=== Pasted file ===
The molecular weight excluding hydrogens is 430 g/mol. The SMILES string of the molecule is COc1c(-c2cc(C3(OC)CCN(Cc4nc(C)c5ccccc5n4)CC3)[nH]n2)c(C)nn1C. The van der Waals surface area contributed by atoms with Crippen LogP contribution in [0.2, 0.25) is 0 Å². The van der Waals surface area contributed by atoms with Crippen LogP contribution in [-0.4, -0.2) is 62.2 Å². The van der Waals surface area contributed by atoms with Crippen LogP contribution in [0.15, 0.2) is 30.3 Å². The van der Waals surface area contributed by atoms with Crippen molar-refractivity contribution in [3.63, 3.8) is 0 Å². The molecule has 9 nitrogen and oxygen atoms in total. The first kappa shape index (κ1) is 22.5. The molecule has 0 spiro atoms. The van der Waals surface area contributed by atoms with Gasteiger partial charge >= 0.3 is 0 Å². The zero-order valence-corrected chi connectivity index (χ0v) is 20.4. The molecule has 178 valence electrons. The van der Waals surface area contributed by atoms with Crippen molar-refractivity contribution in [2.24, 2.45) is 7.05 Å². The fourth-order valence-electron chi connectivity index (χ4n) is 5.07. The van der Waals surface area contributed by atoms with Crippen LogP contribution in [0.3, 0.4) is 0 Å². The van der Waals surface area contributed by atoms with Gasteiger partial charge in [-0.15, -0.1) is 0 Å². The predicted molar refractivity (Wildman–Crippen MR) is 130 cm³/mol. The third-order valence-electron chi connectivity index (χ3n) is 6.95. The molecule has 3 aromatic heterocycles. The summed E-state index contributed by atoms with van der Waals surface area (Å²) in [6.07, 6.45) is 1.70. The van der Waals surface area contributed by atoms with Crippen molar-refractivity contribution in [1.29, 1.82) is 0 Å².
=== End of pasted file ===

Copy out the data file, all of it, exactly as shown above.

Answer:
The molecular weight excluding hydrogens is 430 g/mol. The SMILES string of the molecule is COc1c(-c2cc(C3(OC)CCN(Cc4nc(C)c5ccccc5n4)CC3)[nH]n2)c(C)nn1C. The van der Waals surface area contributed by atoms with Crippen LogP contribution in [0.2, 0.25) is 0 Å². The van der Waals surface area contributed by atoms with Crippen LogP contribution in [-0.4, -0.2) is 62.2 Å². The van der Waals surface area contributed by atoms with Crippen LogP contribution in [0.15, 0.2) is 30.3 Å². The van der Waals surface area contributed by atoms with Crippen molar-refractivity contribution in [3.63, 3.8) is 0 Å². The molecule has 9 nitrogen and oxygen atoms in total. The first kappa shape index (κ1) is 22.5. The molecule has 0 spiro atoms. The van der Waals surface area contributed by atoms with Gasteiger partial charge >= 0.3 is 0 Å². The zero-order valence-corrected chi connectivity index (χ0v) is 20.4. The molecule has 178 valence electrons. The van der Waals surface area contributed by atoms with Crippen molar-refractivity contribution in [2.24, 2.45) is 7.05 Å². The fourth-order valence-electron chi connectivity index (χ4n) is 5.07. The van der Waals surface area contributed by atoms with Crippen LogP contribution in [0.3, 0.4) is 0 Å². The van der Waals surface area contributed by atoms with Gasteiger partial charge in [-0.15, -0.1) is 0 Å². The predicted molar refractivity (Wildman–Crippen MR) is 130 cm³/mol. The third-order valence-electron chi connectivity index (χ3n) is 6.95. The molecule has 3 aromatic heterocycles. The summed E-state index contributed by atoms with van der Waals surface area (Å²) in [6.07, 6.45) is 1.70. The van der Waals surface area contributed by atoms with Crippen molar-refractivity contribution in [1.29, 1.82) is 0 Å².